NODAPL 2.0 — Water Protectors Take Stand in Louisiana to Resist ‘Tail End’ of DAPL
With the executive order signed by President Trump to override the Corps of Engineers, it appears the Dakota Access Pipeline (DAPL) is more likely to be bored underneath Lake Oahe, the water source of the Standing Rock Sioux. It’s a final insult in the violation of property rights and Native American treaties, all for a high-risk investment by oil tycoons.
Regardless of the outcome, the massive protests and brave actions of water protectors showed the world that informed citizens will no longer stand idly by as fossil fuel exploitation needlessly threatens natural resources and civil rights. It exposed the police state for violent mercenaries protecting corporate interests, as militarized cops poured in from multiple states and the National Guard even manned checkpoints.
North Dakota isn’t the only state where the business venture of Energy Transfer Partners (ETP) is threatening vast swaths of water resources and property rights. In Louisiana, the tail-end of DAPL is set to be installed across 162 miles of the state – crossing 700 bodies of water, 600 acres of fragile wetlands, and “wells that reportedly provide drinking water for some 300,000 families.”
Water protectors from North Dakota and elsewhere are already preparing to join Louisiana natives in resisting the Bayou Bridge Pipeline. The 24-inch diameter pipeline would carry up to 480,000 barrels of oil per day – originating in the Bakken oilfields of North Dakota and going through the controversial DAPL — to refineries and ports in Louisiana.
Farmers and crawfishermen showed up at a packed public hearing to speak about the threat to their livelihood and health posed by the Bayou Bridge Pipeline. Conservationists and local residents of all stripes protested the destruction the pipeline would bring to the treasured natural habitats of south Louisiana.
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Jody Meche, president of the state Crawfish Producers’ Association, described how careless actions of prior oil companies have ruined natural water flow in the Atchafalaya Basin, creating spoil banks (piled up sediment from trench excavation) and zones where crawfish and other aquatic life cannot thrive.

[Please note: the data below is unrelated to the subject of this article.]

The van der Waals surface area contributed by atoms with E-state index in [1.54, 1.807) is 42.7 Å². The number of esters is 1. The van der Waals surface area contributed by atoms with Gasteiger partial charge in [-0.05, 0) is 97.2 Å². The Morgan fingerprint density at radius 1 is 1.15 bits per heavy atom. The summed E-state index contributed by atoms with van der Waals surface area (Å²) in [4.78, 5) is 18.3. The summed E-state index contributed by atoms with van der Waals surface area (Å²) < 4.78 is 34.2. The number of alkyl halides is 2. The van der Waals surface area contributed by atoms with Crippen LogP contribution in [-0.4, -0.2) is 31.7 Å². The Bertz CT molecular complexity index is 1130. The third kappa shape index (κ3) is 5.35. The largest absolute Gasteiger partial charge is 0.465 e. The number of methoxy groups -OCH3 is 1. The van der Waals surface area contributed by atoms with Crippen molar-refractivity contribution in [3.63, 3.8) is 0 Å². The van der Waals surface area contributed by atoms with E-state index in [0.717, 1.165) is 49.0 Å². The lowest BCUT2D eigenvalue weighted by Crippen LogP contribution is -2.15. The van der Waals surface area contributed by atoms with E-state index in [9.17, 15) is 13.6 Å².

“The best way to determine the future is to look at the past,” said Anne Rolfes of the Louisiana Bucket Brigade. “And you can see how honest they were about filling the old canals: there’s not a single example of them fixing the existing spoil banks.”
The Atchafalaya Basin – a national heritage area and American’s largest wetland – is threatened by both pipeline construction and the potential for large oil spills. 77 acres of wetlands would be permanently lost and 171 acres would be temporarily affected.
An oil spill from the large diameter pipeline could do catastrophic damage to the Basin ecosystem, which hosts a rich, diverse array of life and several endangered species. It is a significant ecotourism destination and is loved by countless Louisiana sportsmen for fishing and hunting.
Last year alone there were 144 pipeline accidents in Louisiana, including 85 oil spills. Residents and water protectors are not confident the Bayou Bridge Pipeline would somehow escape the propensity for pipelines to leak.